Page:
A shareholder of a luxury midtown Manhattan co-op was approached by their building’s co-op board who needed to make repairs to the building’s facade as required by the City’s Local Law 1198 (“LL1198”). In order to make these repairs the co-op needed to occupy our clients Penthouse roof for 4-5 months, destroying the expensive decking, and damaging our client’s expensive plantings, in order to stage and anchor “drop scaffolding” from the roof, causing significant expense for the shareholder. The shareholder approached Adam Leitman Bailey, P.C. to assist in this matter.
With a time-frame of less than a week before the roof work was set to begin Adam Leitman Bailey, P.C. attorneys needed to prepare a strategy immediately. Our attorneys began by reviewing the relevant coop and shareholder documents, statutes, codes, and case law, contacting local architects, engineers, and contractors and preparing a letter to the co-op board outlining the shareholder’s rights, risks to the coop if it moved forward with its planned roof work, and potential alternatives that the building should explore.We also arranged for our client to meet with a new architect who reviewed the roof plan and the coop’s rationale for the repairs and suggested series of less intrusive options to address the facade and scaffolding issues. Armed with this information and our extensive research, our client was confident that the roofing crisis could likely be averted and was able to reach a consensus with the board without engaging in litigation. Our attorney’s extensive research and calculated approach to the matter assisted in diffusing a tense situation, and producing a positive result for our client, despite an expedited and demanding schedule.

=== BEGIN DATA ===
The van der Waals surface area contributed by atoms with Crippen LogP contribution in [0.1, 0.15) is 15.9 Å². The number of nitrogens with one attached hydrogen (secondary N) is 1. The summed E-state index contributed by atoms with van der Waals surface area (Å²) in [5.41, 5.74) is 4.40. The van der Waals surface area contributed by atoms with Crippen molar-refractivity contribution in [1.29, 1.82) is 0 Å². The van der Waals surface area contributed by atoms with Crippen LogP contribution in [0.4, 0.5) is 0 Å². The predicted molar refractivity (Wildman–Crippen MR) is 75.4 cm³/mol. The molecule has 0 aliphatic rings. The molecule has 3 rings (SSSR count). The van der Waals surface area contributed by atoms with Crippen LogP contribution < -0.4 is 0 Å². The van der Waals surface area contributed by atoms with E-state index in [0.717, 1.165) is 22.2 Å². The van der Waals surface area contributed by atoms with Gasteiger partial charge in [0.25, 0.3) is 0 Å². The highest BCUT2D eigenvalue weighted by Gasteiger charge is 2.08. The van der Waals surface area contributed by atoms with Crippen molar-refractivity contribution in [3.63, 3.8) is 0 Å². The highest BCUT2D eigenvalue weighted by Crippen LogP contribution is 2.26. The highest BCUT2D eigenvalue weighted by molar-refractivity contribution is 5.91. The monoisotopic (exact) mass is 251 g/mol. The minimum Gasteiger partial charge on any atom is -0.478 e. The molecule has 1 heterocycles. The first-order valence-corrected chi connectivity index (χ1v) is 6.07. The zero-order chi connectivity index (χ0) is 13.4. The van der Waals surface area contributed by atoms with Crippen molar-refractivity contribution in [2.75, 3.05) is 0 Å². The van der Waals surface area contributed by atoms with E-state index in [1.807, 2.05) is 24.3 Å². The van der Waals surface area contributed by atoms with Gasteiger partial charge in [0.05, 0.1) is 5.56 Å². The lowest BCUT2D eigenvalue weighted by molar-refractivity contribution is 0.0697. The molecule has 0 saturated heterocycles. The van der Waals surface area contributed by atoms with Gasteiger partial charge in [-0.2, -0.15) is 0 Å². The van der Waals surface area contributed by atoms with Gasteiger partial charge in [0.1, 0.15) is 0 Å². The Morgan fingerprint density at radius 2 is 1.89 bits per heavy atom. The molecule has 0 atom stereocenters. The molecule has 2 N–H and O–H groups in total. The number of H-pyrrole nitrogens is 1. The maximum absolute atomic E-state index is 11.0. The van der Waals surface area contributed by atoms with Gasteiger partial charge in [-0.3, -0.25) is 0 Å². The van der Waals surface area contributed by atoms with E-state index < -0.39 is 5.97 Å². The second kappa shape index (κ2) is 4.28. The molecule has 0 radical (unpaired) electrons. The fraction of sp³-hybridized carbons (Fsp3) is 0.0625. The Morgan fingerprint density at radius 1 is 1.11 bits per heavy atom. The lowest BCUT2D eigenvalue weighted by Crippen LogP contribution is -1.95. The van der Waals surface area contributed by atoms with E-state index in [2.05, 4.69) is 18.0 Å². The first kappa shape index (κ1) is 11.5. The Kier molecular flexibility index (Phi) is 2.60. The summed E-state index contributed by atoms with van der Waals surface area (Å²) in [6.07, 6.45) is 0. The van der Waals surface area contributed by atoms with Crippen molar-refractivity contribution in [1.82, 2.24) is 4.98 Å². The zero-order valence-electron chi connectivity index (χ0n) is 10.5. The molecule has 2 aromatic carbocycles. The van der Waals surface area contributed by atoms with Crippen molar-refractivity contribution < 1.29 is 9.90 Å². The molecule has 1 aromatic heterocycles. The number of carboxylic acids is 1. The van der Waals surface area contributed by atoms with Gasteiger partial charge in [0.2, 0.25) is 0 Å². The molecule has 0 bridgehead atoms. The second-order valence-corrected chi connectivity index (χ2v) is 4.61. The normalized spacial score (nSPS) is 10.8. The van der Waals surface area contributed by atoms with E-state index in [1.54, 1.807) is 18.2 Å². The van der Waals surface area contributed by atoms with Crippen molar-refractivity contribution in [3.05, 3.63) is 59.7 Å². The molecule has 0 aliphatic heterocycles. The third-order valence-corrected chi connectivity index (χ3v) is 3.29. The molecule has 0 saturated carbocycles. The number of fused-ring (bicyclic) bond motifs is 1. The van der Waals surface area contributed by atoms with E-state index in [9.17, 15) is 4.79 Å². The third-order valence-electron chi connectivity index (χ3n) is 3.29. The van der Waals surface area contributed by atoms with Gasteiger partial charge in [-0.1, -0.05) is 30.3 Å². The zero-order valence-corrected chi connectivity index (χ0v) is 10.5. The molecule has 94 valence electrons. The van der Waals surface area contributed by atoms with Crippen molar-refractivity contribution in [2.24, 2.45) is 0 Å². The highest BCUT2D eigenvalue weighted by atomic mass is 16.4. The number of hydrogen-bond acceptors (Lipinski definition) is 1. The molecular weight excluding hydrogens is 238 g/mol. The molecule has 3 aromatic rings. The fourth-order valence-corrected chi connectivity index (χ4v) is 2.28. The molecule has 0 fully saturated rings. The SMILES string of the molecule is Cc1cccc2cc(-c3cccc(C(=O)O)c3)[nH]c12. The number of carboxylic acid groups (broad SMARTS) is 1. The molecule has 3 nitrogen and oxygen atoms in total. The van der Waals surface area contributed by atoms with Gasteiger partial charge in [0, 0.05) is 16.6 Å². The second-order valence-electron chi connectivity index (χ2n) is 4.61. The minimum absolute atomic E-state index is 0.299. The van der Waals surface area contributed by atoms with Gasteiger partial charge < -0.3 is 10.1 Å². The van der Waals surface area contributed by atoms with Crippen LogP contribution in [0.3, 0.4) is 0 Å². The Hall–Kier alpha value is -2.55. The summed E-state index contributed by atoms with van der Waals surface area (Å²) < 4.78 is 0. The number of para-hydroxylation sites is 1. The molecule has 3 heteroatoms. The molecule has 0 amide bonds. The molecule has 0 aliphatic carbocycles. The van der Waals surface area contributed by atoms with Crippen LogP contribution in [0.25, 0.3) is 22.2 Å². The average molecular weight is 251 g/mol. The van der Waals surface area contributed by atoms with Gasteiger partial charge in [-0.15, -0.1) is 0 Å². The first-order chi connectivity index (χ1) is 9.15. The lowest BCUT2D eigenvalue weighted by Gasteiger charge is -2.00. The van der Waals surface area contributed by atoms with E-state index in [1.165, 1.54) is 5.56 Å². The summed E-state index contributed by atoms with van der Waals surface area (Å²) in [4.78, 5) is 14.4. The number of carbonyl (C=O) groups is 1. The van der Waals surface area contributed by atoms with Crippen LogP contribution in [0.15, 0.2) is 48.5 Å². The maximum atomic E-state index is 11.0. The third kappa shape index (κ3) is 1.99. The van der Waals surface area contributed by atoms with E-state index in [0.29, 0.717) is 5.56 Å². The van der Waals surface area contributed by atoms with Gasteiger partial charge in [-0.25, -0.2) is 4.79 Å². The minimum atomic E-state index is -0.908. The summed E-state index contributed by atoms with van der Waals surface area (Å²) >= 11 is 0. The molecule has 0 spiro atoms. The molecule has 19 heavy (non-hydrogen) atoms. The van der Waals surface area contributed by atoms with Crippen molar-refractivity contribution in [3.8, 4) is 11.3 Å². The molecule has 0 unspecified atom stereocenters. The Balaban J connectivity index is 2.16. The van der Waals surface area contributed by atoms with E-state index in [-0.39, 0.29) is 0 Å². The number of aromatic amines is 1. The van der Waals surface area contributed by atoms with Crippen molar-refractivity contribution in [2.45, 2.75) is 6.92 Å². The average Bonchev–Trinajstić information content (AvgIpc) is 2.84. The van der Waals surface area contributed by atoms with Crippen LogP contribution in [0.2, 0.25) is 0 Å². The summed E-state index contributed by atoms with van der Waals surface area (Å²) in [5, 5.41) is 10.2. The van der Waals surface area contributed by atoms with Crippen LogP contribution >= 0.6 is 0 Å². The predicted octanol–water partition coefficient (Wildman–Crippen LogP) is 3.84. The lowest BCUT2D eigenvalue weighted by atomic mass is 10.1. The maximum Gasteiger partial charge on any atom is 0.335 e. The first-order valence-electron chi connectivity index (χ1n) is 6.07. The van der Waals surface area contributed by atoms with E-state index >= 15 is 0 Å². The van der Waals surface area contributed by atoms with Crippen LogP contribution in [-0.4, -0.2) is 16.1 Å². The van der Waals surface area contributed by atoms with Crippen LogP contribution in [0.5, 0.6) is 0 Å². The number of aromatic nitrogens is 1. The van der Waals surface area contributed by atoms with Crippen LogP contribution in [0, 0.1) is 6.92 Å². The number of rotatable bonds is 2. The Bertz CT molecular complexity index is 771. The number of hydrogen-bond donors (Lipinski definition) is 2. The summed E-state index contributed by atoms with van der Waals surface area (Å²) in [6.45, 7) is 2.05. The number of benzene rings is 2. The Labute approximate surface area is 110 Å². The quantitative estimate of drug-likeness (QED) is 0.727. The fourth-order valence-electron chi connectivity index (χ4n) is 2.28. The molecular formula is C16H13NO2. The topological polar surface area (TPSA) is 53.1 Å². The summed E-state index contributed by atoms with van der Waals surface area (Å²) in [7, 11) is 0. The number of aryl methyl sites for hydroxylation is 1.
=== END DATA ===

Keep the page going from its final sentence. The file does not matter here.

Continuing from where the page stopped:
Eric Askanase, John Desiderio, and Israel Katz of the real estate litigation group at Adam Leitman Bailey, P.C. represented the shareholder in this matter.